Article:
Note: This is second book for the Politics and IR book club that I wrote about back in August. My original schedule called for me completing this book by the middle of November. I have this problem, however, where I have so many interests and a desire to understand new topics, that I can get bogged down in reading various articles and reports and get behind on my scheduled reading. Best laid plans I guess.
I picked Anne Norton’s book, On the Muslim Question, because I felt it was a timely topic. Since September 11, 2001, the relationship between the West and Islam has been strained, and I think it is always good practice to use education as a way to come to a greater understanding of “hot” topics.
One of Norton’s main arguments is that while the West (its institutions, values, etc.) may feel that it is under attack from Islam, in reality, the West launches its own assaults on Islam. In other words, the West exhibits a great deal of hypocrisy when dealing with Islam and Muslims. For example, the West points to the inequality of women in the Muslim world but still grapples with its own problems of the same nature. Norton argues that by focusing on the oppression of Muslim women, the oppression of Western women is sometimes lost or forgotten. A second example of attacks on Islam can be seen in the vitriol spewed forth by the shockjocks or far-right pundits and politicians who speak or act to outrage people by, say, insulting a religion.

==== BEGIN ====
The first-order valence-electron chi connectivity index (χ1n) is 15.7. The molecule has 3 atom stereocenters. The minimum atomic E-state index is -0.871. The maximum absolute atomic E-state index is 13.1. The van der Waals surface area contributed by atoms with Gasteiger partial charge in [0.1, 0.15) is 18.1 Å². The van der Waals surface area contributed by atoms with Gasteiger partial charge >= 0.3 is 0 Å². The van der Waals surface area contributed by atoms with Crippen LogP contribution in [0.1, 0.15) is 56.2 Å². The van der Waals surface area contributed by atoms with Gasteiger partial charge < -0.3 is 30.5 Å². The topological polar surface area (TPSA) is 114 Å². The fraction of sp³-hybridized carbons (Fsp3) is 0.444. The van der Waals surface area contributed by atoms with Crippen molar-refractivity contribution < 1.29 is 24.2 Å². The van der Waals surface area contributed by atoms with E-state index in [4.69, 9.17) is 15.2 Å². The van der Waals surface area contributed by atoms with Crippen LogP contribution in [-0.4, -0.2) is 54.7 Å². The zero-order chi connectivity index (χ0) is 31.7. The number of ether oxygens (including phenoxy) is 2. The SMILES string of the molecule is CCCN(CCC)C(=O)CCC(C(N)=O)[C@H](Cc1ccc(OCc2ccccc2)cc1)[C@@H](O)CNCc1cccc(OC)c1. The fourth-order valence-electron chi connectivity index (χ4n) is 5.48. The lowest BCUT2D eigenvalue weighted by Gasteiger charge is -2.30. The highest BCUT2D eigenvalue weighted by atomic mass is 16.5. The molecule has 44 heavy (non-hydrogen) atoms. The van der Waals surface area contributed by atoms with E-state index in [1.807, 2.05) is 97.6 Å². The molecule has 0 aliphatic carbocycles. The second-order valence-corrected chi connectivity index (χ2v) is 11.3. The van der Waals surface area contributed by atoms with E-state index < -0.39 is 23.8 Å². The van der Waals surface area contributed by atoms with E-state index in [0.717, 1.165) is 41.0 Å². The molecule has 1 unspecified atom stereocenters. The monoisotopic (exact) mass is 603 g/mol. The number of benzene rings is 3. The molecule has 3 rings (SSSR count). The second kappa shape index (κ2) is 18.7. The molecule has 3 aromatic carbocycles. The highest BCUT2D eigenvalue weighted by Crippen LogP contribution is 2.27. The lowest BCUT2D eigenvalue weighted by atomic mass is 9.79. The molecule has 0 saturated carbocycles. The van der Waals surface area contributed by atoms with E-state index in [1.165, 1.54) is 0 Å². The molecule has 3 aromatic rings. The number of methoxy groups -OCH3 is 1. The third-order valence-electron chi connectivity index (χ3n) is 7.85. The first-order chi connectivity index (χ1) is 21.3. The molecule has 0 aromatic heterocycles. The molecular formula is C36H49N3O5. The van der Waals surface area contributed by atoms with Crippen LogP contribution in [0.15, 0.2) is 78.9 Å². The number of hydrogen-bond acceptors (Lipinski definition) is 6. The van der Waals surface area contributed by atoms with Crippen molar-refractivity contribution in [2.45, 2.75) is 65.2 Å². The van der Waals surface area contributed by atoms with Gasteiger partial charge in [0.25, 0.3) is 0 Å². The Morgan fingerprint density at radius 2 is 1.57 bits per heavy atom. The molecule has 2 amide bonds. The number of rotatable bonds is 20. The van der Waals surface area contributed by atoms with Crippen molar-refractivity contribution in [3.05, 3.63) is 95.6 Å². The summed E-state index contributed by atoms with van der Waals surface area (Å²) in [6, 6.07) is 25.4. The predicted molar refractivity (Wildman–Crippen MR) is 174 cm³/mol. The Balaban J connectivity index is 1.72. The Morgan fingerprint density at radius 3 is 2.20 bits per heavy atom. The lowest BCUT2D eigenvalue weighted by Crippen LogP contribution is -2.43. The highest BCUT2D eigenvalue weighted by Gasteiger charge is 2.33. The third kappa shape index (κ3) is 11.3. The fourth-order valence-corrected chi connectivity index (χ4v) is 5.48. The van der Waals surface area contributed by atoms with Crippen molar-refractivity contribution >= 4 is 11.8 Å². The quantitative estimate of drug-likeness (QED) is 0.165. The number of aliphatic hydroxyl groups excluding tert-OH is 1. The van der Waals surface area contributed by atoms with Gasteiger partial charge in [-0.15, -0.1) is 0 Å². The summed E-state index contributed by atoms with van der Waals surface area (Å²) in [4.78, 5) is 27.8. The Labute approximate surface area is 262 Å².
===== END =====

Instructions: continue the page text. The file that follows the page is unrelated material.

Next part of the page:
A second main argument, and the one that I think we should all consider, is how to best recognize the presence of Muslims in the West and accept them into society. Norton devotes two chapters that each make great food for thought when considering a solution to this problem- one chapter on equality, and the other on democracy. In the chapter on equality, she builds more on the inequality faced by women in the West. Additionally, her discussion about poverty and charity are relevant on numerous levels (think about the current debate about inequality). Norton also puts forth two provocative assertions in the chapter on democracy- “democracy is rooted in courage,” (p. 131) and “democracy depends on fortitude, on steadfastness, on the ability to endure hardship.” (p. 132) While those two gems may not necessarily answer the question of how to best accept Muslims, they do lead readers to consider their own role in civic life and the public sphere. When it comes to accepting Muslims, Norton argues that there is no “clash of civilizations.” Norton gives numerous examples of how Western Muslims have already integrated into society- popular literature and music, famous athletes, growing popularity of Middle Eastern food, and Muslims holding political office.
For what its worth, I would argue that the best way to end the “war on Islam and Muslims” is through education. If we don’t want to perpetuate stereotypes and don’t want our children to fear “the other,” then we need to encourage people to learn about Islam. In Europe, Germany seems to be proactive in this regard. Just recently, for example, German schools began offering students classes on Islam. Germany has also instituted a number of programs designed to bridge the gap between cultures (see my piece on Germany’s Opportuntiy from March 2012). Here in the US, educating our students about various world religions and cultures should be an important part of all curriculum frameworks. Ignorance is not bliss.
The next book up for discussion is Unequal Democracy by Larry M. Bartels.
Thanks for reading.